PB : One of your early Experimental Pop Band singles was 'Boutique in My Backyard' which was subsequently covered and released by Sophie Ellis Bextor in her indie days as singer of the Audience. How did that come about?

DW : One of the guys in the Audience was a big fan of the Experimental Pop Band and their management contacted Fat Paul at Swarfinger Records. I think they gave Paul some money, which he kept and bought pizzas with for a year, and then he mentioned that the song had been covered. We did a couple of gigs with the Audience. They did not seem to be enjoying themselves much and it was difficult for us because Chris was ill at the time. Still I think we had more of a laugh. Even back then Sophie had many helpers and advisors. She was apart from the guys in the band. She came to gigs in a Sudan chair and it was obvious she would go solo. She really should cover another one of my songs!

PB : There is a song, 'London Pregnancy Test 1976' on the Experimental Pop Band's debut LP, 'Disgrotesque'. Is it a true story and if so who is the "famous musician" in the lyrics?

DW : None of my songs are true. They are all lies!

PB : The next LP was the excellent 'Homesick' released on German label, City Slang. Even going back to the Brilliant Corners days, you have had great support in Germany, possibly more so than in England. Can you pinpoint why there is this odd alliance?

DW : I can only put it down to the fact that German audiences are very broad minded. They like all sorts of stuff and are not so faddish as British audiences and in an odd way I think we got written about and played on radio more in Germany. Years ago I remember going to clubs in Germany and hearing guitar bands and electronic disco - that still rarely happens here. There are many people in the UK who have not heard of the Experimental Pop Band and it continues to be very difficult for us to break through to any kind of alternative audiences here, let alone more mainstream. Also we were very lazy. I think we need to push ourselves more. I think we’re the only band in the world that is not on Myspace yet. Hey, why don’t you get us on it?

PB : 2001's 'The Tracksuit Trilogy' LP was a fine follow up to 'Homesick', but sadly your last for City Slang. It prompted a rare UK mini-tour. Why have you not toured more?

DW : We just don’t have the larger label machinery to do this. I’m sure most people know that bands that tour are usually financed by a record label, and many pay to play with bigger groups. It costs us so much hiring vans, paying drivers and hotels that we would have to sell literally ten or twenty thousand records to cover proper tours. If we did sell that many discs we would be touring all the time and we would be a more mainstream act……..and of course we have to work too. It’s not like any of us live off royalties, so it’s very complicated and frustrating really but I think there is still a potential audience out there for what we do. People just need to know that we’re around, and that’s the hard bit as there are so many bands competing for the same space.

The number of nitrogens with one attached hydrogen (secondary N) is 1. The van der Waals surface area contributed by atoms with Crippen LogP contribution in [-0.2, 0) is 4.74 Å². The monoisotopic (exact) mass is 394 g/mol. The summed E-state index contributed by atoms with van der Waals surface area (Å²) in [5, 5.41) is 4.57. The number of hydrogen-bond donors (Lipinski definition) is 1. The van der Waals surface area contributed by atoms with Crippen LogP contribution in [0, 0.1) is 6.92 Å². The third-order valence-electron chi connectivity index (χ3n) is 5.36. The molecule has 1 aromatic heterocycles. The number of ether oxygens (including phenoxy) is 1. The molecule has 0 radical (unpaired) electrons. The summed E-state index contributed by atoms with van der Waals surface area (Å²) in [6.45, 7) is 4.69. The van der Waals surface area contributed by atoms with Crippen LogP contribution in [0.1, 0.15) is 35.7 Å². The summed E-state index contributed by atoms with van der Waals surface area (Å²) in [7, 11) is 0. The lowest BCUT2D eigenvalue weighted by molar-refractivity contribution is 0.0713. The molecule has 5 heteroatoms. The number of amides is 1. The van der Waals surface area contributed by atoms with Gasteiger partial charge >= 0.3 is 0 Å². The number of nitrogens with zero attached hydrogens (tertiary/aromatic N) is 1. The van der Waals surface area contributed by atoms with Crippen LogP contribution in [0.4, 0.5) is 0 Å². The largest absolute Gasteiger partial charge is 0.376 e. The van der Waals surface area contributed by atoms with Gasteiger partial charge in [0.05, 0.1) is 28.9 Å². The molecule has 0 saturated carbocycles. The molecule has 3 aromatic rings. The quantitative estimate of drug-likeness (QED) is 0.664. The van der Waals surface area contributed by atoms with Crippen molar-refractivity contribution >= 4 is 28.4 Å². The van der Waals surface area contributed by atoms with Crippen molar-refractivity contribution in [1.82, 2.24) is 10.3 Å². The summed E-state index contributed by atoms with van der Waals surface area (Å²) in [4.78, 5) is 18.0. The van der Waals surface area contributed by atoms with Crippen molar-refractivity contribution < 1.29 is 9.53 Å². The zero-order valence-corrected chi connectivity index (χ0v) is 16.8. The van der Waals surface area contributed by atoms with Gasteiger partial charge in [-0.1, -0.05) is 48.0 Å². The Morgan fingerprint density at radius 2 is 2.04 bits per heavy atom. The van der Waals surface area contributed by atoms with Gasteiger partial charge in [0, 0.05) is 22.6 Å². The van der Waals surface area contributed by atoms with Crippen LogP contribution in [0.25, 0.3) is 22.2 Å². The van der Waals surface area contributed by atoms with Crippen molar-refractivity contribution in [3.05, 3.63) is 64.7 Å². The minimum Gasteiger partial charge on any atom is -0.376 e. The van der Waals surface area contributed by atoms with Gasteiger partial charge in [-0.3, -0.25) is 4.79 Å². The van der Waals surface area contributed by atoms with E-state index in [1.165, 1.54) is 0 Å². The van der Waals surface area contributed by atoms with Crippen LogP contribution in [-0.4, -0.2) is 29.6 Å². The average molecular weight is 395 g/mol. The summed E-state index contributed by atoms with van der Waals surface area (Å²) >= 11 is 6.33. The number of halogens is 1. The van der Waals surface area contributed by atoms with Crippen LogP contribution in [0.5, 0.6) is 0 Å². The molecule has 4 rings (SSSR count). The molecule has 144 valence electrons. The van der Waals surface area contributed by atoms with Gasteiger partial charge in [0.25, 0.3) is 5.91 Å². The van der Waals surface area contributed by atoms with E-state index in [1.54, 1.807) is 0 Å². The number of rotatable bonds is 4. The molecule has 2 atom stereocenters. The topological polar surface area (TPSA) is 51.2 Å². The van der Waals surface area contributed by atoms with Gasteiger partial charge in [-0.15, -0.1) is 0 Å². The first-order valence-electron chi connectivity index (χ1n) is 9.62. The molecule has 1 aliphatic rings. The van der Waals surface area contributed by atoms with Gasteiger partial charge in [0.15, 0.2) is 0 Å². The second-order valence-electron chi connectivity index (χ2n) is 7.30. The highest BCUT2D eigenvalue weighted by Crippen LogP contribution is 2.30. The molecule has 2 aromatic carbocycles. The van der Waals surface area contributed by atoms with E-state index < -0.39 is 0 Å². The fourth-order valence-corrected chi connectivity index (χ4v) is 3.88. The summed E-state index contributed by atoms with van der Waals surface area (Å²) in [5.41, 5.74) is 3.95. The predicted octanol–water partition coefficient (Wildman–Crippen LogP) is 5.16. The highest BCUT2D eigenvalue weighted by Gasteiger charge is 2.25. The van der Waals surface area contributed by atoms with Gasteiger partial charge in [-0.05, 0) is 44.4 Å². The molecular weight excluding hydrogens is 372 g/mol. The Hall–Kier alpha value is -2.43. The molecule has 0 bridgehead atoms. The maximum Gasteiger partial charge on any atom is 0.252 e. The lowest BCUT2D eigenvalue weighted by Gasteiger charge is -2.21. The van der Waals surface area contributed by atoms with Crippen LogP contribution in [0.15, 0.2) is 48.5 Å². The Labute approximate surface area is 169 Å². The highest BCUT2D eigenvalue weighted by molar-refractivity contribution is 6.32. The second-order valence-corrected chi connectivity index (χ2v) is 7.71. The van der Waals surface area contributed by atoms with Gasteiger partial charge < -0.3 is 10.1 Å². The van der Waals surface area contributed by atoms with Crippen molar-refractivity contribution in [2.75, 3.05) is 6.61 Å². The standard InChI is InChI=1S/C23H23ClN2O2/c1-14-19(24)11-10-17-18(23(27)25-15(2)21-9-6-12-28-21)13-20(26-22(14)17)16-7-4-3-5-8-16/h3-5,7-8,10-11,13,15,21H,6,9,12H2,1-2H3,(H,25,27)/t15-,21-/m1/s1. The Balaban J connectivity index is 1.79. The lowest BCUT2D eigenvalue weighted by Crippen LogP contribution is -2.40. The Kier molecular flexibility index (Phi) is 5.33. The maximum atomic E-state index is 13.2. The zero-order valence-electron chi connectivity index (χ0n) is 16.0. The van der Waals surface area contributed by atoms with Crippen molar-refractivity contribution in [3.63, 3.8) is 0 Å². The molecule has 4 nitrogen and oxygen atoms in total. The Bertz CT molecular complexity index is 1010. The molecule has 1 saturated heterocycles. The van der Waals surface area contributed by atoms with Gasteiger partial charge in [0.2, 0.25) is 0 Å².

PB : In 2003, there were rumours that you were going to sign for Matador, so how did the deal with Cooking Vinyl come about?

DW : All a bit strange really. At the time we thought that the label, Cooking Vinyl, would be a good one to get our music across to a wider audience, but I never built up any kind of a relationship with the people at the label, which was very different to City Slang where we were always on the phone to each other. We just drifted off the label. They never spoke to us. We didn’t contact them. A year went by and that was it.

Every now and then I get people contacting me from Japan and they always tell me Matador really like you guys. I don’t even know if Matador have ever heard our stuff. They are a very cool label though. They should get in contact with us!

PB : The last LP (released in January 2004), 'Tarmac and Flames' is probably your best so far, with much more focus on the pop, rather than the experimental side of the band. Was this a conscious decision or is it just the way the songs developed ?

DW : I think when I have been working in one area for a while I like to move to another. All my songs are really simple pop songs. I think we just made an attempt not to use too many loops and samples because we had been doing that for a while. Also I wrote a lot of the songs on piano and I can’t really play piano - so that’s why it sounds pop. Pop music should not be played very well.

PB : One of the songs on the LP is entitled 'Gothenburg'. You have also previously released songs entitled 'Helsinki' and 'Oslo'. Is Scandinavia an area that you hold dear?